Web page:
Post by Lee_WSP »

M.Lee wrote: Sun Jun 26, 2022 5:08 pm
When this subject is brought up in discussion, people usually suggest seeing an attorney, getting a power of attorney, etc. As you mentioned above, court appointed conservators can be evil. And really, by the time you need one how will you go about getting one. It's a horrible situation for the elderly senior alone.
By the time you need a conservator or are close to it, you are far too gone mentally to know what or who to turn to for help. You need to figure it out today and update it constantly. Your chosen agents usually have first priority, so naming good agents is a first line defense. Second line is to figure out a trustworthy third party to nominate beforehand who is unlikely to predecease.
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Re: Solo Seniors: what are you doing to plan for the possibility of dementia/alzheimer's?

Post by delamer »

M.Lee wrote: Sun Jun 26, 2022 5:08 pm
Mudpuppy wrote: Sun Jun 26, 2022 1:14 pm My main concern is avoiding predators out for my resources, particularly since there's a prevailing bias that physically frail is the same as mentally frail, when that is not always the case. There was an extensive problem in a nearby state of predatory "conservators" essentially stealing the resources of wealthy elders in such facilities, even ones who had active family caregivers, through corruption of the court-appointed conservator process. They'd get themselves appointed by the courts as conservator (through falsified medical and other statements), move the elders to far cheaper and more poorly run facilities without disclosing their new location to their friends and family members, and then drain their finances dry. It makes me wonder how one can protect oneself from being a victim to a similar situation.
This is precisely my concern and it literally keeps me up at night sometimes. So far on this thread I haven't read from a poster that has zero family. That's my situation.

When this subject is brought up in discussion, people usually suggest seeing an attorney, getting a power of attorney, etc. As you mentioned above, court appointed conservators can be evil. And really, by the time you need one how will you go about getting one. It's a horrible situation for the elderly senior alone.

I would not even consider a CCRC because what you see now may be completely different later on, as poster MontanaGirl writes. I guess I am hoping that I die before I get to the point of needing this kind of help (seriously).
I’m sympathetic to your situation.

But once you’ve ruled out all reasonable — albeit imperfect — possible solutions to a problem, all you are left with is worry.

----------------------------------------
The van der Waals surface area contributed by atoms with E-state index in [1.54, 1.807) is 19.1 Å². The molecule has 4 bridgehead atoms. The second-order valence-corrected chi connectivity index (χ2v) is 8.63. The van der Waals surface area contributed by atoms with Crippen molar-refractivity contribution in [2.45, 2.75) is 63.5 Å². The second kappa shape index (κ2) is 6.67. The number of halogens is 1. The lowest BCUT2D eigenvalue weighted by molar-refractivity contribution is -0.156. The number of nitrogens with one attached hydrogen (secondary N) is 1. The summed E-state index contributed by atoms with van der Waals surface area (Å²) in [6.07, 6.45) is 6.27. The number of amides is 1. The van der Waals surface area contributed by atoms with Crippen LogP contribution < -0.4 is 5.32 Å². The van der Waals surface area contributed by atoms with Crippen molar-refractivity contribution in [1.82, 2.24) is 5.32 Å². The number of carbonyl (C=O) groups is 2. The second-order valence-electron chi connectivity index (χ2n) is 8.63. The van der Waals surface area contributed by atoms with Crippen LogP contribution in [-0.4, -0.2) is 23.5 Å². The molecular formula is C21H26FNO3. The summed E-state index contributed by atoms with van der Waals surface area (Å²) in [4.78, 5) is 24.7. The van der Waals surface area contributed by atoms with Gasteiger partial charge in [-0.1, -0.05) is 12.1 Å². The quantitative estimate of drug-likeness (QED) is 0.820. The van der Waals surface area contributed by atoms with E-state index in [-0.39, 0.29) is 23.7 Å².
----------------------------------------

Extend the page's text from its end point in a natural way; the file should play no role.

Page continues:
One thing that humbles me deeply is to see that human genius has its limits while human stupidity does not. - Alexandre Dumas, fils
Zonian59
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Re: Solo Seniors: what are you doing to plan for the possibility of dementia/alzheimer's?

Post by Zonian59 »

This is a very significant discussion that I'm trying to figure out.....while I'm still have cognizance. I can't help thinking there's a big train wreck in the making.

I am a solo male ager/senior at age 63 having no siblings, no spouse, family, children, relatives. My father passed away decades ago and my mother just recently passed away at age 95 from Dementia/Alzheimer's. I was her only child and only immediate relative and spent the last ten years as her caregiver as she didn't want to be cared for by strangers or living in a nursing home. So she lived with me and I had part-time caregiver help, but my mother had trust issues with them. When I retired five years ago, I transitioned to a solo full-time caregiver and cared for her until she died. Now I'm concerned about that soon-to-happen train wreck. Have few friends.

I have a real concern about dementia/alzheimers' eventually catching up to me and how I will get things in order, particular finances. Fortunately my house is fully paid off and I have savings and investments equivalent to about 35x expenses.
I'm still l in relative good health, but I anticipate that will change within the next 10-12 years.
But I still have no fully defined Will, Trusts, etc. because of a lack of Trustee and Beneficiaries in mind.
Then there's the POA and medical and financials. Again no one in mind. I have a credit union, bank and brokerage and I've met the branch managers and staff and talked about Corporate Trust Services. They don't seem interested in providing the service.

Most of the books referenced and responses here mentions reliance on some relatives and having a will, trust, estate plan with a designated POA, Trustee, Beneficiaries, etc. But what if you have nobody? Literally nobody to count on as a safety net? What are the options, if any?
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Re: Solo Seniors: what are you doing to plan for the possibility of dementia/alzheimer's?

Post by Zonian59 »